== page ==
bought for Ann Brett a gold ring, this being the posy, 'When this you see, remember mee,' and at the same time I bought Patrick's Pilgrim, 5s.; The Reasonableness of Scripture, by Sir Chas. Wolseley, 2s. 6d.; and a Comedy called Epsom Wells."
Mr. Moore, having suffered in his tithes, left the following "necessary caution" for his successor:—"Never compound with any parishioner till you have first viewed theire lande and seen what corne they have upon it that yeare, and may have the next."
The next station on this quiet little cross-country line to Lewes, is Sheffield Park, the seat of Lord Sheffield. The present peer, one of the patrons of modern Sussex cricket, took a famous team to Australia in 1891-2, and it was on his yacht that in 1894 cricket was played in the Ice Fiord at Spitzbergen under the midnight sun, when Alfred Shaw captured forty wickets in less than three-quarters of an hour. Australian teams visiting England used to open their season with a match at Sheffield Park, which contains one of the best private grounds in the country; but the old custom has, I fancy, lapsed. In the long winter of 1890-1 several cricket matches on the ice were played on one of the lakes in the park, with well-known Sussex players on both sides.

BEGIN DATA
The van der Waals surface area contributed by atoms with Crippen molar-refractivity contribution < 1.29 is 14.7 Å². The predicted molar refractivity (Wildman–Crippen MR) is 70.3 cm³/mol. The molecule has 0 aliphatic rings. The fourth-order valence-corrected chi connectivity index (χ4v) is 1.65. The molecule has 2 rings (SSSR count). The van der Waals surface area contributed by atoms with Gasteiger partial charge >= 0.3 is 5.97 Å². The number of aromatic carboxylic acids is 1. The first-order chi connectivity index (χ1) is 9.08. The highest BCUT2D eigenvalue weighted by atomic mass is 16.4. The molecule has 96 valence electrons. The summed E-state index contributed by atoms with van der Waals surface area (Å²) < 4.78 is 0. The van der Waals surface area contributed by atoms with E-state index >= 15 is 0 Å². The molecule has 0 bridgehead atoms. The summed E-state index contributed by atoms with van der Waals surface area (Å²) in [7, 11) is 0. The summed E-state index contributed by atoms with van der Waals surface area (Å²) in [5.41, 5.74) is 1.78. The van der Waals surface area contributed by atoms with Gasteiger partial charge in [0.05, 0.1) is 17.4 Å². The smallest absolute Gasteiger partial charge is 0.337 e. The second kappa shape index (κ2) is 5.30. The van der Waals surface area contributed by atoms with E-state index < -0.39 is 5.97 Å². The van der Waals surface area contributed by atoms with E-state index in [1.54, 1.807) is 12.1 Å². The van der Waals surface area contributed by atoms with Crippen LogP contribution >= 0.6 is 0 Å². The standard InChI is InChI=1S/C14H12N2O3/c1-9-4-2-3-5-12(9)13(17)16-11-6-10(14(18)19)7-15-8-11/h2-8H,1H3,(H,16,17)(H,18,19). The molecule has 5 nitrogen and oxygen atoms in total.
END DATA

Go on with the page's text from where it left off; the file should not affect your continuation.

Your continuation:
Sheffield Park is associated in literature with the name of Edward Gibbon, the historian, who spent much time there in the company of his friend, John Baker Holroyd, the first earl. Gibbon's remains lie in Fletching church, close by. There also lies Peter Dynot, a glover of Fletching, who assisted Jack Cade, the Sussex rebel, whom we meet later, in 1450; while (more history) it was in the woods around Fletching church that Simon de Montfort encamped before he climbed the hills, as we are about to see, and fought and won the Battle of Lewes, in 1264.
The line passes next between Newick, on the east, and